Hearing tests like these can often be carried out when the child is young, even before release from the hospital a few days after birth, but another hearing screening should also be conducted when the child is a little bit older.

The American Speech-Language Hearing Association says, “School-age hearing screenings are an integral tool in identifying children with hearing loss who were not identified at birth, lost to follow-up, or who developed hearing loss later. Without mandated routine hearing screenings in schools, students with unilateral, less severe or late onset hearing loss may not be identified or will be misdiagnosed and managed.”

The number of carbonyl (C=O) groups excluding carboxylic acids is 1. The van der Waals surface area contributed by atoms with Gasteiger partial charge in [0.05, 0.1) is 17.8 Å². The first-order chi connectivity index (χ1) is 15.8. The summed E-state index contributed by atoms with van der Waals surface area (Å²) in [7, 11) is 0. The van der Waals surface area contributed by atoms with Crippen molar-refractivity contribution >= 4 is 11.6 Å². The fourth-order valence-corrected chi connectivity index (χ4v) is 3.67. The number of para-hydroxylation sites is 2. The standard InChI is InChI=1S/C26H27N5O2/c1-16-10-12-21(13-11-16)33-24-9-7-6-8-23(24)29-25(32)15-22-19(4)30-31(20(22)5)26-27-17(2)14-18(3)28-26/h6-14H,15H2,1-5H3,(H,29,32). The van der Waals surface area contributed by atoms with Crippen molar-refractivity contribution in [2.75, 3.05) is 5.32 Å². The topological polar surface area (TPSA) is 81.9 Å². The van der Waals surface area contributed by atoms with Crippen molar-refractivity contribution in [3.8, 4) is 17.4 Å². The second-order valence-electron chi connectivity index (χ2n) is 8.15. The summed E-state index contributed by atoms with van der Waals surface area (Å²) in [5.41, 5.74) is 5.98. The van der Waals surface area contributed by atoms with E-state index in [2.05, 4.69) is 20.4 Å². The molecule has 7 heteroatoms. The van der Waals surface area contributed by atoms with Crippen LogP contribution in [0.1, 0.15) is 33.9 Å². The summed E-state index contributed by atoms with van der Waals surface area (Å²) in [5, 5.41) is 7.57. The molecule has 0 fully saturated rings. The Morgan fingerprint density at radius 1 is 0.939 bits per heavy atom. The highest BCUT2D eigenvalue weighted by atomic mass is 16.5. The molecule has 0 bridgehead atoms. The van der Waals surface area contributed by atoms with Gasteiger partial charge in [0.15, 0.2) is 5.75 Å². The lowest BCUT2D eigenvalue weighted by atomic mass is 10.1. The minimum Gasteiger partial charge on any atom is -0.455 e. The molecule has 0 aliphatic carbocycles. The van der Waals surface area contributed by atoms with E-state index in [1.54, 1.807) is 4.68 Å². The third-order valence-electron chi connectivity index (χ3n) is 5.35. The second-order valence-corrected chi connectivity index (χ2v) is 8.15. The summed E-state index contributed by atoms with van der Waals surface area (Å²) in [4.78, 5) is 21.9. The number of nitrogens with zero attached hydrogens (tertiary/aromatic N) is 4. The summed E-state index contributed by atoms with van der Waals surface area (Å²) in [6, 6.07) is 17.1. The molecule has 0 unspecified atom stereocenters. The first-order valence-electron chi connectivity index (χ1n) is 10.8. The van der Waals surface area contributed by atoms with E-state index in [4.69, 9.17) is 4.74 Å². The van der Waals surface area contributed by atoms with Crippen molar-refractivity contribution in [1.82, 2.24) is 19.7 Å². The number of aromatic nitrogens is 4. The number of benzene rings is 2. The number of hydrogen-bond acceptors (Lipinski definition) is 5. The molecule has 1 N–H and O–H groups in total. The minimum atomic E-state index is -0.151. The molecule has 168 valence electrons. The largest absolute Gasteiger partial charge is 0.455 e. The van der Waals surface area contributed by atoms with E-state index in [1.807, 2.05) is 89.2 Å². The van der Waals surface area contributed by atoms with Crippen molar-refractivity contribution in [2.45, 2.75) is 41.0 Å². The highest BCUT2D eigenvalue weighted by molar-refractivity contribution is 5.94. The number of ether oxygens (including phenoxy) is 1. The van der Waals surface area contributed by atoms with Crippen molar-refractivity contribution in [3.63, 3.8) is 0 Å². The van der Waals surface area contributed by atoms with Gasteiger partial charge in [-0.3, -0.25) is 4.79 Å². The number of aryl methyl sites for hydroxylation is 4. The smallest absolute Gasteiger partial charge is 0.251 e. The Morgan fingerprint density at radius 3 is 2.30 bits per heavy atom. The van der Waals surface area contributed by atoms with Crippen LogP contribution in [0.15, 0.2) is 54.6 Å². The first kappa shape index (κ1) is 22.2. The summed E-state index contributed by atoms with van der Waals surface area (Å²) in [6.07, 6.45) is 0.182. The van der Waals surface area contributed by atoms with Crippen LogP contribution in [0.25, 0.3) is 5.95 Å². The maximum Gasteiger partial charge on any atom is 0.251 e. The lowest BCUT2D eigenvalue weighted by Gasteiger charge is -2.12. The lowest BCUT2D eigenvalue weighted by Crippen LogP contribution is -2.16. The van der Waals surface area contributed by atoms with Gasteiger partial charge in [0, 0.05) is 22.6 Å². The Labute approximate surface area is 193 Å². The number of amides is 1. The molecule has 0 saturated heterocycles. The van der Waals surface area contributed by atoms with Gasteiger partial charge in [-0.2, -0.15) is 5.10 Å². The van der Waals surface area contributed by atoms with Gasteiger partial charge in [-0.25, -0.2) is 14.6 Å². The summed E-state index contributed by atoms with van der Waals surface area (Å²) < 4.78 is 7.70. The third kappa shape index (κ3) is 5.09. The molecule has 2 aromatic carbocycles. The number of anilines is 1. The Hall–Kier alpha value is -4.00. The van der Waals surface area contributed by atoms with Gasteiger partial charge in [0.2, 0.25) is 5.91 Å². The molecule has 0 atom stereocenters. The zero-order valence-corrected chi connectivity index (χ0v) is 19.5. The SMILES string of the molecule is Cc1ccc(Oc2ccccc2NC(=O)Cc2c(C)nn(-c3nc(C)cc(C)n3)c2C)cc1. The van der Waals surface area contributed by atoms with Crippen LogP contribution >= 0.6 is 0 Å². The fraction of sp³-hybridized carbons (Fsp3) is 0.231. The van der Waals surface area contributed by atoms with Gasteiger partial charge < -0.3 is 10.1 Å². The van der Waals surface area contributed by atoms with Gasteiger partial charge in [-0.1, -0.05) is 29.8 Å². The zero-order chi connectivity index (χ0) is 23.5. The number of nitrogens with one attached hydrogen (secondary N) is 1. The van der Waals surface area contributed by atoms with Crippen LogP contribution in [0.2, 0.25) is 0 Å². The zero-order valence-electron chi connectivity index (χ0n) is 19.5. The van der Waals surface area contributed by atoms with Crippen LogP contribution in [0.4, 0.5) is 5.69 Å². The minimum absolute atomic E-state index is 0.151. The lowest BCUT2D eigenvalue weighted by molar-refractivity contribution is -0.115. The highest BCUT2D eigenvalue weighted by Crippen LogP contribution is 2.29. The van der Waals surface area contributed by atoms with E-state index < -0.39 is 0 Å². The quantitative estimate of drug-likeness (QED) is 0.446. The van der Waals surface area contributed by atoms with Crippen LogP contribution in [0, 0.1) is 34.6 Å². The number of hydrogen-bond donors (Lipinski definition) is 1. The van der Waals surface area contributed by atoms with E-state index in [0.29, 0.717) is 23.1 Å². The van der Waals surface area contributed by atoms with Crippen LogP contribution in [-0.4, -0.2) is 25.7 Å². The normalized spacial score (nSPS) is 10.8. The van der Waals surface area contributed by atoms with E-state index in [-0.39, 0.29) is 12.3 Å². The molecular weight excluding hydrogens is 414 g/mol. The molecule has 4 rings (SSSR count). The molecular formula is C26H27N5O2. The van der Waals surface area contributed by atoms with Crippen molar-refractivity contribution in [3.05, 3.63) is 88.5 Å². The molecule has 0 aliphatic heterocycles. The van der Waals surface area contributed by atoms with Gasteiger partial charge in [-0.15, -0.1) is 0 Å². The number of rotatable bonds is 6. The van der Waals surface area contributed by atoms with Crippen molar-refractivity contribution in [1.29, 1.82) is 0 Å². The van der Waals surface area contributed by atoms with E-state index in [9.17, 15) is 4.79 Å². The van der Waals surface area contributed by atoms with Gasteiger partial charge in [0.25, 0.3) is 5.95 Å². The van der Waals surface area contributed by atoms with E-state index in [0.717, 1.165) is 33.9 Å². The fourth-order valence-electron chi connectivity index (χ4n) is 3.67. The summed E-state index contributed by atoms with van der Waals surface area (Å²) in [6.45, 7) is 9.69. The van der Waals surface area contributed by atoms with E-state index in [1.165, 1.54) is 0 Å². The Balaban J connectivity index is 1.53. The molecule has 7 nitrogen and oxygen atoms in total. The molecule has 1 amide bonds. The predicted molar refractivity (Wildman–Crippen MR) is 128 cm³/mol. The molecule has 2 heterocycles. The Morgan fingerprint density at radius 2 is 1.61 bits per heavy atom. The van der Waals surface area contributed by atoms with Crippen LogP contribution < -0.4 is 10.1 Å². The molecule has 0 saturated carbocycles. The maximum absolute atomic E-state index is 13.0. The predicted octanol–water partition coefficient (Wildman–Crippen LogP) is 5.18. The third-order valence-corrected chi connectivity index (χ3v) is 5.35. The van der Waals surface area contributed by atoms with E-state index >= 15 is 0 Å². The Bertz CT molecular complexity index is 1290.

Hearing is Important

Your hearing is important, so if you have symptoms, find yourself in several risk categories, or have a child who has never had a hearing screening, we at REM encourage you to come in for a hearing test. It’s always better to test and know than to wonder and worry about a possible hearing loss.


“Reaction to tinnitus sound is connected to a personal’s emotional processing system.” So says Dr. Fatima Husain in an article included in this month’s Hearing Journal. People afflicted with tinnitus often complain of it’s disruptive effects, going so far as to say it’s presence can affect their day to day life as well as their mental health.

Fatima says, however: “In one fMRI study, we investigated the differences in emotional processing between participants with mild tinnitus and those who rated their tinnitus as being more bothersome… Notably, the participants also had different physical activity levels.”